Temperature is an external factor that can affect your workers. If it’s too hot or cold, it’ll be difficult to concentrate on their tasks. This can even interfere with the efficiency of your business, reducing the output and eventually, the profit.
By keeping the comfort of your workers in mind, you can avoid this situation completely. For instance, if you’re running a commercial facility, you might need industrial chillers to regulate air and dehumidify the entire space.
Is There a Specific Law About Workplace Temperature?
The U.S. Occupational Safety and Health Administration (OSHA) doesn’t have a specific law about maintaining temperatures in the workplace. It all depends on your location and the operations of your business. If you’re dealing with temperature that can lead to heat stress, hypothermia, or any other risky health condition, then asking for their recommendation might be necessary.
The reason there’s no specific law is that different factors can affect the work area. Relative humidity, exposure to the sun, work demands, and clothing (including personal protective equipment) are some examples.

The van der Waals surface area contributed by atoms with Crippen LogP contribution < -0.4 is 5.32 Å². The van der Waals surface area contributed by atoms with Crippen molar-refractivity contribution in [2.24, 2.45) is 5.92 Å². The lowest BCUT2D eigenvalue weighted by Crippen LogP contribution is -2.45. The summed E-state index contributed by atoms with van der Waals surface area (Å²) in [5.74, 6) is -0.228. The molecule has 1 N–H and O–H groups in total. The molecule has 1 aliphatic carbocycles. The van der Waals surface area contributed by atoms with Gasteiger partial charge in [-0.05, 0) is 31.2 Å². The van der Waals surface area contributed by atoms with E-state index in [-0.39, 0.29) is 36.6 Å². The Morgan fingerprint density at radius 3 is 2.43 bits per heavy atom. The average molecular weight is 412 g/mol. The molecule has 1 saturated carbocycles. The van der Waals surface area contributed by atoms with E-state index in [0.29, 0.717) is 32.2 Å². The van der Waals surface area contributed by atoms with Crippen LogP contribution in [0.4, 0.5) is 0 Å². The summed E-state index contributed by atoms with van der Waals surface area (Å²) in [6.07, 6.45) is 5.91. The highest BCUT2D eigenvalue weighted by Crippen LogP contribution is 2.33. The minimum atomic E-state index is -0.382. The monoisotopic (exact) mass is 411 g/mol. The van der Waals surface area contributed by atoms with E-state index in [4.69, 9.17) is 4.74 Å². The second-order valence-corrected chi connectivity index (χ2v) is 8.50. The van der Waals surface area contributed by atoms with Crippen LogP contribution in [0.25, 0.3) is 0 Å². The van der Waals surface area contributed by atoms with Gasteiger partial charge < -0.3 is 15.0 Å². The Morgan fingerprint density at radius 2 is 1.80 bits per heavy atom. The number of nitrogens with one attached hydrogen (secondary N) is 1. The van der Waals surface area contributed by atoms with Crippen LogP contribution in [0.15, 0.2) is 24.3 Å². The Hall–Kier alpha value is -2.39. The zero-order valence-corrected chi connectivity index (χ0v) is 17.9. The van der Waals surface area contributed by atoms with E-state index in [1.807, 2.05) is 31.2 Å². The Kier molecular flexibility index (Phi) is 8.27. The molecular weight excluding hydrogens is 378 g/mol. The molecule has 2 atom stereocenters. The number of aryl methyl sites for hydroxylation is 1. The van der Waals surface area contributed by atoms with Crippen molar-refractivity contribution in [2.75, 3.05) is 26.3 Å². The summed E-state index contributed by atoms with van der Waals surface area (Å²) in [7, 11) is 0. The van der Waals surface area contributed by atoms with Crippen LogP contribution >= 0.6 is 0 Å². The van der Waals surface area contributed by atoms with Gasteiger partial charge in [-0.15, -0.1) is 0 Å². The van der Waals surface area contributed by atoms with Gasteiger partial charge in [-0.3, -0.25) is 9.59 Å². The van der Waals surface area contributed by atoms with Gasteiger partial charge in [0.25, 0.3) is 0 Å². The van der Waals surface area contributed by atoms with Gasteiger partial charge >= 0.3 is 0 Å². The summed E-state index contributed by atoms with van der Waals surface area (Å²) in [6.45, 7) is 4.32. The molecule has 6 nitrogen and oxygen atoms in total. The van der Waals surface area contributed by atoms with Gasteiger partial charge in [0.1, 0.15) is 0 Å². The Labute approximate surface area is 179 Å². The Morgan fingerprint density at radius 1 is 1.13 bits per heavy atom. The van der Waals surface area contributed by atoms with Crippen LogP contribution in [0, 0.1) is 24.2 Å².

What Temperature Is Suitable in the Workplace?
OSHA recommends keeping the thermostat between 16 and 24 degrees Celsius, but there could be an exception. It’s acceptable to lower the temperature to 13 degrees if a task involves working with tools and equipment that generate heat (or cold). For health care facilities and industrial establishments, like factories, shops, and office buildings, the minimum temperature is ideally about 18 to 20 degrees.
Why Do You Have to Be Specific with the Temperature?
The temperature of your workplace can become a health and safety issue. If you don’t install an industrial chiller, for instance, you’re putting your workers at risk on the effects of high or low humidity. If you don’t set the right temperature, it can get too hot or cold that your workers might suffer from headaches, heat cramps, or even faint.
It’s not too late to regulate the temperature in your workplace. Even if there’s no specific law, it should be your priority because it affects the productivity of your workers.